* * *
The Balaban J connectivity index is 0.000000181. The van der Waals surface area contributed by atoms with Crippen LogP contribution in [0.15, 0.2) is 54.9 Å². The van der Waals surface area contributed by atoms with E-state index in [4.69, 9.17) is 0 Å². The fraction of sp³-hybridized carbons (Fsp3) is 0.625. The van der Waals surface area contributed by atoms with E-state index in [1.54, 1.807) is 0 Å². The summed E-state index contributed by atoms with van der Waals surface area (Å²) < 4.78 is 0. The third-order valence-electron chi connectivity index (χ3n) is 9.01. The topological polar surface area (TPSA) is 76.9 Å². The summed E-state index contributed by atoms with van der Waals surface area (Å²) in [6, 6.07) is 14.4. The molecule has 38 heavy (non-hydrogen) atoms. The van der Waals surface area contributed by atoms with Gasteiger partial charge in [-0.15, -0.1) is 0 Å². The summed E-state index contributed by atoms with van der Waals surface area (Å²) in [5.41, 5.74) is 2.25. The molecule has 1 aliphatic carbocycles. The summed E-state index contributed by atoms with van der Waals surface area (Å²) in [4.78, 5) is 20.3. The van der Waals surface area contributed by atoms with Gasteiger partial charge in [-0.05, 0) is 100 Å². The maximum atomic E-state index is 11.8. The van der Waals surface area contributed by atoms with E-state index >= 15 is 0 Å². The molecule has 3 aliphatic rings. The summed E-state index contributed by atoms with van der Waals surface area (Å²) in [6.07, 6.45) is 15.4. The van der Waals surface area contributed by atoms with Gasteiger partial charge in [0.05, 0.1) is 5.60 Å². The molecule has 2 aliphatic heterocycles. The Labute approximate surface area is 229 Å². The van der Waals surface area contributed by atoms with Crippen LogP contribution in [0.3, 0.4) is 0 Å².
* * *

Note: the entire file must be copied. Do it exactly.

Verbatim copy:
The Balaban J connectivity index is 0.000000181. The van der Waals surface area contributed by atoms with Crippen LogP contribution in [0.15, 0.2) is 54.9 Å². The van der Waals surface area contributed by atoms with E-state index in [4.69, 9.17) is 0 Å². The fraction of sp³-hybridized carbons (Fsp3) is 0.625. The van der Waals surface area contributed by atoms with E-state index in [1.54, 1.807) is 0 Å². The summed E-state index contributed by atoms with van der Waals surface area (Å²) < 4.78 is 0. The third-order valence-electron chi connectivity index (χ3n) is 9.01. The topological polar surface area (TPSA) is 76.9 Å². The summed E-state index contributed by atoms with van der Waals surface area (Å²) in [6, 6.07) is 14.4. The molecule has 38 heavy (non-hydrogen) atoms. The van der Waals surface area contributed by atoms with Gasteiger partial charge in [-0.15, -0.1) is 0 Å². The summed E-state index contributed by atoms with van der Waals surface area (Å²) in [5.41, 5.74) is 2.25. The molecule has 1 aliphatic carbocycles. The summed E-state index contributed by atoms with van der Waals surface area (Å²) in [4.78, 5) is 20.3. The van der Waals surface area contributed by atoms with Gasteiger partial charge in [-0.05, 0) is 100 Å². The maximum atomic E-state index is 11.8. The van der Waals surface area contributed by atoms with E-state index >= 15 is 0 Å². The molecule has 3 aliphatic rings. The summed E-state index contributed by atoms with van der Waals surface area (Å²) in [6.07, 6.45) is 15.4. The van der Waals surface area contributed by atoms with Gasteiger partial charge in [0.05, 0.1) is 5.60 Å². The molecule has 2 aliphatic heterocycles. The Labute approximate surface area is 229 Å². The van der Waals surface area contributed by atoms with Crippen LogP contribution in [0.3, 0.4) is 0 Å².